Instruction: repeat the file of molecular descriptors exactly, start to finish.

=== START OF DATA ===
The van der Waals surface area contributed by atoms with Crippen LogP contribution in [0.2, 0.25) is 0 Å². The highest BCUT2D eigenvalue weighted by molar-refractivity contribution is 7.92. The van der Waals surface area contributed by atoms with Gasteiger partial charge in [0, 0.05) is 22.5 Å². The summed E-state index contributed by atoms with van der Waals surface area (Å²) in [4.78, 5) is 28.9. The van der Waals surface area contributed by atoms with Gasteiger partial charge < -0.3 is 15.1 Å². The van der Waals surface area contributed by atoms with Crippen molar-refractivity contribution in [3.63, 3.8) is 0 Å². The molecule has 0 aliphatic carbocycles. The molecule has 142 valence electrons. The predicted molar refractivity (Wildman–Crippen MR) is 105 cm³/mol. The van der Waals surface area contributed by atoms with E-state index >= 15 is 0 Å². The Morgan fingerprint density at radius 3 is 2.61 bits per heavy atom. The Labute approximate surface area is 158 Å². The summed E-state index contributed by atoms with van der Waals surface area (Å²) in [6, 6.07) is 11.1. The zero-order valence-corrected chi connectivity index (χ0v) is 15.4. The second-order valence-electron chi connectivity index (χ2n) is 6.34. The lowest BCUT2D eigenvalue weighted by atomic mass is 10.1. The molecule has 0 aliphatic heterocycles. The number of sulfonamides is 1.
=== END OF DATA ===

The van der Waals surface area contributed by atoms with Crippen LogP contribution in [0.2, 0.25) is 0 Å². The highest BCUT2D eigenvalue weighted by molar-refractivity contribution is 7.92. The van der Waals surface area contributed by atoms with Gasteiger partial charge in [0, 0.05) is 22.5 Å². The summed E-state index contributed by atoms with van der Waals surface area (Å²) in [4.78, 5) is 28.9. The van der Waals surface area contributed by atoms with Gasteiger partial charge < -0.3 is 15.1 Å². The van der Waals surface area contributed by atoms with Crippen molar-refractivity contribution in [3.63, 3.8) is 0 Å². The molecule has 0 aliphatic carbocycles. The molecule has 142 valence electrons. The predicted molar refractivity (Wildman–Crippen MR) is 105 cm³/mol. The van der Waals surface area contributed by atoms with E-state index >= 15 is 0 Å². The Morgan fingerprint density at radius 3 is 2.61 bits per heavy atom. The Labute approximate surface area is 158 Å². The summed E-state index contributed by atoms with van der Waals surface area (Å²) in [6, 6.07) is 11.1. The zero-order valence-corrected chi connectivity index (χ0v) is 15.4. The second-order valence-electron chi connectivity index (χ2n) is 6.34. The lowest BCUT2D eigenvalue weighted by atomic mass is 10.1. The molecule has 0 aliphatic heterocycles. The number of sulfonamides is 1.